After a rash of robberies in his neighborhood, Robert Nash sought a license to carry a handgun in public in New York. Brandon Koch sought a license after he completed gun safety courses. But state officials denied a license to both law-abiding men. They claimed neither had showed a particularized need for firearms.
For more than 100 years, under a statute known as the Sullivan Law, New York has criminalized the failure to procure a license before obtaining a gun. An applicant must first demonstrate that he is of "good moral character, has no history of crime or mental illness, and that 'no good cause exists for the denial of the license.' " Additionally, a license to carry a concealed handgun outside one's home or business requires the applicant to show "proper cause."
Because the Sullivan Law does not define "proper cause," courts in New York have interpreted "proper cause" to require a licensee to show a special need to defend herself, rather than a general desire to protect herself or her property. In particular, a licensee must "demonstrate a special need for self-protection distinguishable from that of the general community."
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Only six other states have such restrictions on carrying arms in public.
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Nash and Koch joined forces with the New York State Rifle and Pistol Association and brought suit in federal court claiming the Sullivan Law violated their Second Amendment rights to bear arms.
Lower courts upheld the law, but the U.S. Supreme Court on Thursday struck it down, specifically faulting New York's denial of concealed-carry licenses for the two law-abiding citizens.
In a decision authored by Justice Clarence Thomas, the court said the law violated the Second and 14th Amendments, which "protect an individual’s right to carry a handgun for self-defense outside the home."
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An army of special interests weighed in on this case with amici briefs and commentary, including a group of public defenders who found that about 96% of the people arrested by the New York Police Department for firearm possession are people of color, so the Sullivan Law has had a discriminatory impact on minorities.
Competing interests already balanced
The court’s decision affirms that a constitutional right does not require pre-clearance. In other words, the Second Amendment does not depend on the judgment of a state bureaucrat.
The court held that "when the Second Amendment’s plain text covers an individual’s conduct, the Constitution presumptively protects that conduct."
The court concluded: "The Second Amendment 'is the very product of an interest balancing by the people' and it 'surely elevates above all other interests the right of law-abiding, responsible citizens to use arms' for self-defense. ... It is this balance – struck by the traditions of the American people – that demands our unqualified deference."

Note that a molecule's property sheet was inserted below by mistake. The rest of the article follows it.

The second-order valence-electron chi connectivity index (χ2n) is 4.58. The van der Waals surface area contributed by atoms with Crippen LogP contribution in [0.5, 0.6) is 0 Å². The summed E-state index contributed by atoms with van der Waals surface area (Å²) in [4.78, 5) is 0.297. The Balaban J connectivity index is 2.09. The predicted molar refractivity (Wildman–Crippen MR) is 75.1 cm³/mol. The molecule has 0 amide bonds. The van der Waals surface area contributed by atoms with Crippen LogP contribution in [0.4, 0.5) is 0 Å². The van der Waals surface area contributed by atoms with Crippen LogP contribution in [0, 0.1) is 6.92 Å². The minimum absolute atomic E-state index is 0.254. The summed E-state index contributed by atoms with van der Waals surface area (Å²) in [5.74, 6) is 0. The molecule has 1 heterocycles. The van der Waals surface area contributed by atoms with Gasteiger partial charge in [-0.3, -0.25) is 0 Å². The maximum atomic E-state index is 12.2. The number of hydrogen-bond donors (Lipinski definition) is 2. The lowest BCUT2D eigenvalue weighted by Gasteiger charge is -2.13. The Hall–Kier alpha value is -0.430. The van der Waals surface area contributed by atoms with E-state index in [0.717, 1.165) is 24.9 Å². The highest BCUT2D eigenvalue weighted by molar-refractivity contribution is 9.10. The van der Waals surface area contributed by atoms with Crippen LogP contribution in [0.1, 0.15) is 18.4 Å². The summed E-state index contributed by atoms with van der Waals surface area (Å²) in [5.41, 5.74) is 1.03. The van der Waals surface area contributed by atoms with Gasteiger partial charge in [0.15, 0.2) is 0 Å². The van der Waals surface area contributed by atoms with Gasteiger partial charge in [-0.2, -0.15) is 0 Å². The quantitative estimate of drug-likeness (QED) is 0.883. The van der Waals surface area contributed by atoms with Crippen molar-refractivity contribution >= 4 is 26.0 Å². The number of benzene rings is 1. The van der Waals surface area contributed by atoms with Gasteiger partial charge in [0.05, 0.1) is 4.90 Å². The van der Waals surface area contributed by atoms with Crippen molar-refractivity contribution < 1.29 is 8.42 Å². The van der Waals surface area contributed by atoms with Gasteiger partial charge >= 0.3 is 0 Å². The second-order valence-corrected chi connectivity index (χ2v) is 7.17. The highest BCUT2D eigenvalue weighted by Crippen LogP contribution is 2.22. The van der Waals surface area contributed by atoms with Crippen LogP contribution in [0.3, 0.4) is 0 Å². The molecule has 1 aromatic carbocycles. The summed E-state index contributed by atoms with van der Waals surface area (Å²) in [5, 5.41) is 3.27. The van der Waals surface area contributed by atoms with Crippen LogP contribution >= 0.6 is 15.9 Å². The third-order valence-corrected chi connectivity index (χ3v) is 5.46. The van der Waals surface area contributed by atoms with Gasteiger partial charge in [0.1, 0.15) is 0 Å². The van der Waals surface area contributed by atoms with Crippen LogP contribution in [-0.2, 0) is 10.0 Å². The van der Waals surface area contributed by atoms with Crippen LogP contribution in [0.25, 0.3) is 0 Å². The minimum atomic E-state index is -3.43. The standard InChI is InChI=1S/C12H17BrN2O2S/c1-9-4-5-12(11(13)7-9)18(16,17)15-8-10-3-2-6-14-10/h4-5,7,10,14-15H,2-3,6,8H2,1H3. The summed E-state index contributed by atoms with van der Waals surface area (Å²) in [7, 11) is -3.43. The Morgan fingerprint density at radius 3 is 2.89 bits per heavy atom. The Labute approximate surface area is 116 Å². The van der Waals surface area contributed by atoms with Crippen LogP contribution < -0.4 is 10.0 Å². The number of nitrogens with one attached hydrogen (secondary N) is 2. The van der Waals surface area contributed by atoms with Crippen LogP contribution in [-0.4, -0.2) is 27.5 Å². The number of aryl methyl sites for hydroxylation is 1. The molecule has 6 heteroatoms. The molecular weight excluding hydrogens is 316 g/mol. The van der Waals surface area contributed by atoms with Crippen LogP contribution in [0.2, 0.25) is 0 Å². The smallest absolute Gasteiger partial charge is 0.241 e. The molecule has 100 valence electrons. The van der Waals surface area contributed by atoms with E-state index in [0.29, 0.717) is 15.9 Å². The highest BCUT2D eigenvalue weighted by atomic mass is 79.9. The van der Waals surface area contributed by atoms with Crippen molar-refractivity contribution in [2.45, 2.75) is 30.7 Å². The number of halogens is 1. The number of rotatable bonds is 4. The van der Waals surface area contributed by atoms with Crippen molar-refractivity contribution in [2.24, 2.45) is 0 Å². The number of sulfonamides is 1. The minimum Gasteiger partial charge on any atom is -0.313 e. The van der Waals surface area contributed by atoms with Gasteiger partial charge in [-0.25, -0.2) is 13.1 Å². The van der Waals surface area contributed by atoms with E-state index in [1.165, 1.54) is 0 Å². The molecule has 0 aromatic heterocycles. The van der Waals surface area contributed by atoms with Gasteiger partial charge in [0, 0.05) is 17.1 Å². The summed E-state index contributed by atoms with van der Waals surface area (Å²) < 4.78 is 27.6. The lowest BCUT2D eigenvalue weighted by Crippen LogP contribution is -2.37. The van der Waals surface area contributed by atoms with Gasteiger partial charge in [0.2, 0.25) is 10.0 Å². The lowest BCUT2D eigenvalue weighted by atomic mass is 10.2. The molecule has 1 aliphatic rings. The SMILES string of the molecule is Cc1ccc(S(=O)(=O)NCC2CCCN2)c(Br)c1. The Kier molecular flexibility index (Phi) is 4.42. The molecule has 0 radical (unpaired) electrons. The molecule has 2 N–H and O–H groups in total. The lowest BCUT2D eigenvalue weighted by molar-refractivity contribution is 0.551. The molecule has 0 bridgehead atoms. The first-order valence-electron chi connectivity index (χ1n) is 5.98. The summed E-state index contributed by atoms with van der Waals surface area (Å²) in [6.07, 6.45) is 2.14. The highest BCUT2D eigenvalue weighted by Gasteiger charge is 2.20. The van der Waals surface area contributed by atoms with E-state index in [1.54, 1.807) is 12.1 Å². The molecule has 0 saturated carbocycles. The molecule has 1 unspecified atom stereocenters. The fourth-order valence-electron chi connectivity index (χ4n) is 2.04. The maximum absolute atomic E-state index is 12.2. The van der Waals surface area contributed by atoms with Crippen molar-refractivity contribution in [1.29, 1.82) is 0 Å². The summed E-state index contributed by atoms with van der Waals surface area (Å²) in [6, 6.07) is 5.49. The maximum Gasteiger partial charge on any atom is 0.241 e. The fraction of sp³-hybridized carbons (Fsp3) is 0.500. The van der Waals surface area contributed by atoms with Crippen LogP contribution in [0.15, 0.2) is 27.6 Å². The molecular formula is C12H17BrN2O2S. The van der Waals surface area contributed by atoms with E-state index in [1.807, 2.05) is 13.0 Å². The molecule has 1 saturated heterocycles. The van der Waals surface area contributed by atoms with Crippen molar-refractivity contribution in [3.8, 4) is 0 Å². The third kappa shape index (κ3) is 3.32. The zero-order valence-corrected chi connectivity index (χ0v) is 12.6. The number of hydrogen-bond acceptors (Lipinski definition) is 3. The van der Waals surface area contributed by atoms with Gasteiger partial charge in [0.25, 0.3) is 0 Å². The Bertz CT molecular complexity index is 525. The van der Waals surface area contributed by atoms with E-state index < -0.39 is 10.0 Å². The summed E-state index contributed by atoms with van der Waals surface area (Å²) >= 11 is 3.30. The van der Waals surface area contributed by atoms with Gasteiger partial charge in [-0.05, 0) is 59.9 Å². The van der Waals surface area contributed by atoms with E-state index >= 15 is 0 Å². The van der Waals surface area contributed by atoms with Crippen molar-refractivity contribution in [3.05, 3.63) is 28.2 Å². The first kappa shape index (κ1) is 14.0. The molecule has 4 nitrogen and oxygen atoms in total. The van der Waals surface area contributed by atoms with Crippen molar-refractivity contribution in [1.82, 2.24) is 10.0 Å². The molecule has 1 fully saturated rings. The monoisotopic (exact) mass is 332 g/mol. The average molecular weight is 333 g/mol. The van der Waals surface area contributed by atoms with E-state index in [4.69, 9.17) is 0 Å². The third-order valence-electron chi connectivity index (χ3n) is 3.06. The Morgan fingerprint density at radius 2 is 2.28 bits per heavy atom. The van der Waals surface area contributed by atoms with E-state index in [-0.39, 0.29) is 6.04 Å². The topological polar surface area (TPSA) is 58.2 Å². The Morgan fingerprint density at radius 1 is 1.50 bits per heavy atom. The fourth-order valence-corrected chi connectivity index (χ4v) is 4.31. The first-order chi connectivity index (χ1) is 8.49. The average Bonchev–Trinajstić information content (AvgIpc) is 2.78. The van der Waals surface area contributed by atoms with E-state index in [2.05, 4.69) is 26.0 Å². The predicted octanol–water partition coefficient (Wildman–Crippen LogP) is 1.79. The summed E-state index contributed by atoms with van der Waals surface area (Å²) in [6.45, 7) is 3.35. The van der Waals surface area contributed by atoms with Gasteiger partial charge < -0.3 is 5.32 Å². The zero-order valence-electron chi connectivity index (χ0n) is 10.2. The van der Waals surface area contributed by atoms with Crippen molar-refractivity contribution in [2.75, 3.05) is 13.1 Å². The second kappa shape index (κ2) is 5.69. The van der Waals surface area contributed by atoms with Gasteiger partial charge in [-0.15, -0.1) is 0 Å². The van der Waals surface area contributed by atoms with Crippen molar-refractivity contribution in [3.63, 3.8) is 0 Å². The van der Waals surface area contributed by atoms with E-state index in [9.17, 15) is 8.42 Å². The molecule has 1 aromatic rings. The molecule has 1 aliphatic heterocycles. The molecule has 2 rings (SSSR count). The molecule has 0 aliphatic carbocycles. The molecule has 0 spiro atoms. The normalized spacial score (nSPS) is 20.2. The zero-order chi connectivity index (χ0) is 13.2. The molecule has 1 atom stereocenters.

Context matters. While certain restrictions on gun use have long been part of the Anglo-American tradition, the court ruled that a law predicating a constitutional right on pre-clearance erodes citizen autonomy.
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In two prior cases, District of Columbia v. Heller and McDonald v. Chicago, the court affirmed an individual right to carry guns. Moreover, the text of the Second Amendment is broadly phrased: "A well regulated Militia, being necessary to the security of a free State, the right of the people to keep and bear Arms, shall not be infringed."
Notably limited in scope
The court’s decision notes the type of applications New York denied, a matter relevant to understanding how restrictive the application process is in New York.
The court did not question whether the government could still restrict gun ownership in vulnerable places such as schools and courthouses. The court compared New York's statute with many other state laws, which grant far less discretion to officials to deny permits. In other words, the justices limited the scope of their ruling.
The key to understanding this case is found in the level of discretion invested in bureaucrats who allegedly have used their power to disfavor people unaffiliated with law enforcement, create artificial definitions of a "violent felony" and burden citizens with significant fees, as the Sullivan Law's numerous critics have noted.
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The Sullivan Law is highly unusual and does not reflect a majority approach nationally, so this limited ruling from the court will not have a disruptive effect on the daily lives of most Americans.
The Supreme Court decides cases based on the facts and the law presented. The court does not create national policy. The overly restrictive Sullivan Law undermines the Second Amendment. The Constitution must prevail.
Rachel K. Paulose is a 1997 graduate of Yale Law School who served as U.S. attorney for Minnesota from 2006 to 2008.
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This article originally appeared on USA TODAY: Supreme Court decision against New York gun law is the right call